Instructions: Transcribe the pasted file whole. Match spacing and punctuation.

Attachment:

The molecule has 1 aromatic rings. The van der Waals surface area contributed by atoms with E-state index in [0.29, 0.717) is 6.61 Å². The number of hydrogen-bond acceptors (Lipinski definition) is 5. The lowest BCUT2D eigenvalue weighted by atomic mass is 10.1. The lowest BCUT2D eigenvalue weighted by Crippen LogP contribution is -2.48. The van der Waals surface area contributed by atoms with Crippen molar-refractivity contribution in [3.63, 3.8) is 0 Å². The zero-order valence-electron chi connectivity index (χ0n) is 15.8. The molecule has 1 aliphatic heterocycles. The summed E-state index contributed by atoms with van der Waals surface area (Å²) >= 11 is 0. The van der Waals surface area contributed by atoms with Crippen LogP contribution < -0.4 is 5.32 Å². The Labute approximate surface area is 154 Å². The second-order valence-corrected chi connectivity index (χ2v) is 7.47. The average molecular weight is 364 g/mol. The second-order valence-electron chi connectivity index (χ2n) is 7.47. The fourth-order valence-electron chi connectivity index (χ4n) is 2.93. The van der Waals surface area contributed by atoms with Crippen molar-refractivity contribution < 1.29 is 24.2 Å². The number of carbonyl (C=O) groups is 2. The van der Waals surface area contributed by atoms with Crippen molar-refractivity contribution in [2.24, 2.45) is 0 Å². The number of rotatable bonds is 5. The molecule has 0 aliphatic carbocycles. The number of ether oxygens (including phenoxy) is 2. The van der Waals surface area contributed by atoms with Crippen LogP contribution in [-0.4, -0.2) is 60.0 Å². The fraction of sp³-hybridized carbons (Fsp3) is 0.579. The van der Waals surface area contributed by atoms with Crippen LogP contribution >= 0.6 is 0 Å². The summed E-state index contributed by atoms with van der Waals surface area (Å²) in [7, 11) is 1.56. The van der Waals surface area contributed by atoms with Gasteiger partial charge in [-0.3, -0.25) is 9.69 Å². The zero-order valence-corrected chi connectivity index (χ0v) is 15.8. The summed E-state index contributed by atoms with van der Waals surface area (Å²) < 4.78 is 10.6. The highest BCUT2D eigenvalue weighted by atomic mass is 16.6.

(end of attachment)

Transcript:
The molecule has 1 aromatic rings. The van der Waals surface area contributed by atoms with E-state index in [0.29, 0.717) is 6.61 Å². The number of hydrogen-bond acceptors (Lipinski definition) is 5. The lowest BCUT2D eigenvalue weighted by atomic mass is 10.1. The lowest BCUT2D eigenvalue weighted by Crippen LogP contribution is -2.48. The van der Waals surface area contributed by atoms with Crippen molar-refractivity contribution in [3.63, 3.8) is 0 Å². The zero-order valence-electron chi connectivity index (χ0n) is 15.8. The molecule has 1 aliphatic heterocycles. The summed E-state index contributed by atoms with van der Waals surface area (Å²) >= 11 is 0. The van der Waals surface area contributed by atoms with Crippen LogP contribution < -0.4 is 5.32 Å². The Labute approximate surface area is 154 Å². The second-order valence-corrected chi connectivity index (χ2v) is 7.47. The average molecular weight is 364 g/mol. The second-order valence-electron chi connectivity index (χ2n) is 7.47. The fourth-order valence-electron chi connectivity index (χ4n) is 2.93. The van der Waals surface area contributed by atoms with Crippen molar-refractivity contribution < 1.29 is 24.2 Å². The number of carbonyl (C=O) groups is 2. The van der Waals surface area contributed by atoms with Crippen molar-refractivity contribution in [2.24, 2.45) is 0 Å². The number of rotatable bonds is 5. The molecule has 0 aliphatic carbocycles. The number of ether oxygens (including phenoxy) is 2. The van der Waals surface area contributed by atoms with Crippen LogP contribution in [-0.4, -0.2) is 60.0 Å². The fraction of sp³-hybridized carbons (Fsp3) is 0.579. The van der Waals surface area contributed by atoms with Crippen LogP contribution >= 0.6 is 0 Å². The summed E-state index contributed by atoms with van der Waals surface area (Å²) in [7, 11) is 1.56. The van der Waals surface area contributed by atoms with Gasteiger partial charge in [-0.3, -0.25) is 9.69 Å². The zero-order valence-corrected chi connectivity index (χ0v) is 15.8. The summed E-state index contributed by atoms with van der Waals surface area (Å²) < 4.78 is 10.6. The highest BCUT2D eigenvalue weighted by atomic mass is 16.6.